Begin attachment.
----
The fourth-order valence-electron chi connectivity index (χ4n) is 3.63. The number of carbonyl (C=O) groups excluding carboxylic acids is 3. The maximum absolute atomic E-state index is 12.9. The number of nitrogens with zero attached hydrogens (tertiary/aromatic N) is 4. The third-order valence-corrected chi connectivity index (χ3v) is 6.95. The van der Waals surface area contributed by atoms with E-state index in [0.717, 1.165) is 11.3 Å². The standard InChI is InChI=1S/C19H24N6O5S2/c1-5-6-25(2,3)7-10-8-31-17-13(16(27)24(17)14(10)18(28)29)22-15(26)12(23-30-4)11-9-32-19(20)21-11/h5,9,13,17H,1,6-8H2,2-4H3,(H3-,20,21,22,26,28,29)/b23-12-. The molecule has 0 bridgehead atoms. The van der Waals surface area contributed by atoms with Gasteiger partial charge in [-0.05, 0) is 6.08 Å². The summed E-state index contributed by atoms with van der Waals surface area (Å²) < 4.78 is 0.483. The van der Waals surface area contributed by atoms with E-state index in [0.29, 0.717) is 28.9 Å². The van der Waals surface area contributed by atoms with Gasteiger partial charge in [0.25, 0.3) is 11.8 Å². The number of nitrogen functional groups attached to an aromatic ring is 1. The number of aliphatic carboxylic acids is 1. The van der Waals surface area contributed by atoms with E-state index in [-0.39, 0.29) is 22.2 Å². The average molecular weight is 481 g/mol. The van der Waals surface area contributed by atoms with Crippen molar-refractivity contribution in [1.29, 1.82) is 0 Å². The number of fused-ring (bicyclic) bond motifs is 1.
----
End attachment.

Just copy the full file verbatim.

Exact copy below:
The fourth-order valence-electron chi connectivity index (χ4n) is 3.63. The number of carbonyl (C=O) groups excluding carboxylic acids is 3. The maximum absolute atomic E-state index is 12.9. The number of nitrogens with zero attached hydrogens (tertiary/aromatic N) is 4. The third-order valence-corrected chi connectivity index (χ3v) is 6.95. The van der Waals surface area contributed by atoms with E-state index in [0.717, 1.165) is 11.3 Å². The standard InChI is InChI=1S/C19H24N6O5S2/c1-5-6-25(2,3)7-10-8-31-17-13(16(27)24(17)14(10)18(28)29)22-15(26)12(23-30-4)11-9-32-19(20)21-11/h5,9,13,17H,1,6-8H2,2-4H3,(H3-,20,21,22,26,28,29)/b23-12-. The molecule has 0 bridgehead atoms. The van der Waals surface area contributed by atoms with Gasteiger partial charge in [-0.05, 0) is 6.08 Å². The summed E-state index contributed by atoms with van der Waals surface area (Å²) < 4.78 is 0.483. The van der Waals surface area contributed by atoms with E-state index in [0.29, 0.717) is 28.9 Å². The van der Waals surface area contributed by atoms with Gasteiger partial charge in [0.25, 0.3) is 11.8 Å². The number of nitrogen functional groups attached to an aromatic ring is 1. The number of aliphatic carboxylic acids is 1. The van der Waals surface area contributed by atoms with E-state index in [-0.39, 0.29) is 22.2 Å². The average molecular weight is 481 g/mol. The van der Waals surface area contributed by atoms with Crippen molar-refractivity contribution in [1.29, 1.82) is 0 Å². The number of fused-ring (bicyclic) bond motifs is 1.